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Ecommerce lessons from Singles Day: How to plan next year’s holiday outreach


4 minute read

What originally began as a joke of a holiday on a Chinese university campus on 11/11 (because the number 1 resembles a lonely man), has now become “Singles Day,” the biggest ecommerce shopping day of the year in the world – even outpacing Black Friday and Cyber Monday.

In 2009, Alibaba decided to try to capitalize on this cultural phenomenon and has now transformed it into a multi-billion dollar sales and marketing opportunity. This year, Singles Day shoppers spent $38 billion, $13 billion of that in just the first hour of the sale. The total sales of the 24-hour holiday were more than double 2019’s Black Friday and Cyber Monday sales combined.

But how can other retailers take advantage of the ever booming Singles Day when planning their holiday shopping outreach?

Where there’s a sale, shoppers will spend

In its simplest application, you could integrate an actual Singles Day promotion into your holiday shopping outreach schedule. It can be beneficial to consider niche holidays from different cultures, particularly China, as their economies grow, and more and more of the population join the middle class. Most US companies tend only to celebrate mainstream holidays, and so you’ll have the ability to stand out, highlighting an alternative holiday. The October to mid-November time of year tends to have a pretty big lull while people wait for the big deals around Black Friday, so Single’s Day can help boost sales during that slow period.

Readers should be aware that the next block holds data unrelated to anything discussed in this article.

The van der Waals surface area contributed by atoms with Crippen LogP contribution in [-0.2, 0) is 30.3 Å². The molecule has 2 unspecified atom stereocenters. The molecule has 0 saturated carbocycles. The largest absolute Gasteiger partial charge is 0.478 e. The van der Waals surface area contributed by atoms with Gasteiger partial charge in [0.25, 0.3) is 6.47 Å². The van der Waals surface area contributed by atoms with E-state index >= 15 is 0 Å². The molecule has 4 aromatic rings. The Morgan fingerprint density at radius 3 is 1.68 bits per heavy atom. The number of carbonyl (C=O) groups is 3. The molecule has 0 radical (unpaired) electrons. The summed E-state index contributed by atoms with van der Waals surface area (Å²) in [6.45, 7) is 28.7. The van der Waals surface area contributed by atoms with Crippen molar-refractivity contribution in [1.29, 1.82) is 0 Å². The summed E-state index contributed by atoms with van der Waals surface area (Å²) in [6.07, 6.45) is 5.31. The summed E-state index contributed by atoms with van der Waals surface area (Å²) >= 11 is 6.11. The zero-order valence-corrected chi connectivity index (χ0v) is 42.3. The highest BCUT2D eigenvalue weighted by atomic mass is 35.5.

Additionally, some holidays like Black Friday and Columbus Day are starting to be associated with negative emotions and might be going out of style.

REI closed its stores on Black Friday as part of their #OptOutside campaign to encourage people to spend the day outside in nature and discourage them from filling their holiday weekend with more unnecessary shopping.

And in 2013, the famed college party card game, Cards Against Humanity, actually raised the price of their product by $5 as a protest to the consumerism of the Black Friday holiday – – and yet, the game remained the number one selling card game on Amazon.

It might be a risky bet to do something similar unless you really know your core demographic well. But that anti-consumerism sentiment against Black Friday is there, and it’s steadily growing. 

The one caution about celebrating Singles Day on the official Chinese holiday date of 11/11 is that it just so happens to be Veterans Day in the US as well. So if you typically do something to commemorate Veterans Day and neglect to do that in favor of a “foreign” holiday, it might create some unpatriotic backlash.

Singles Day sentiment throughout the holidays

On a subtler side, let’s explore what the spirit of a holiday like “Singles Day” is and consider how that might be integrated into the existing shopping holidays.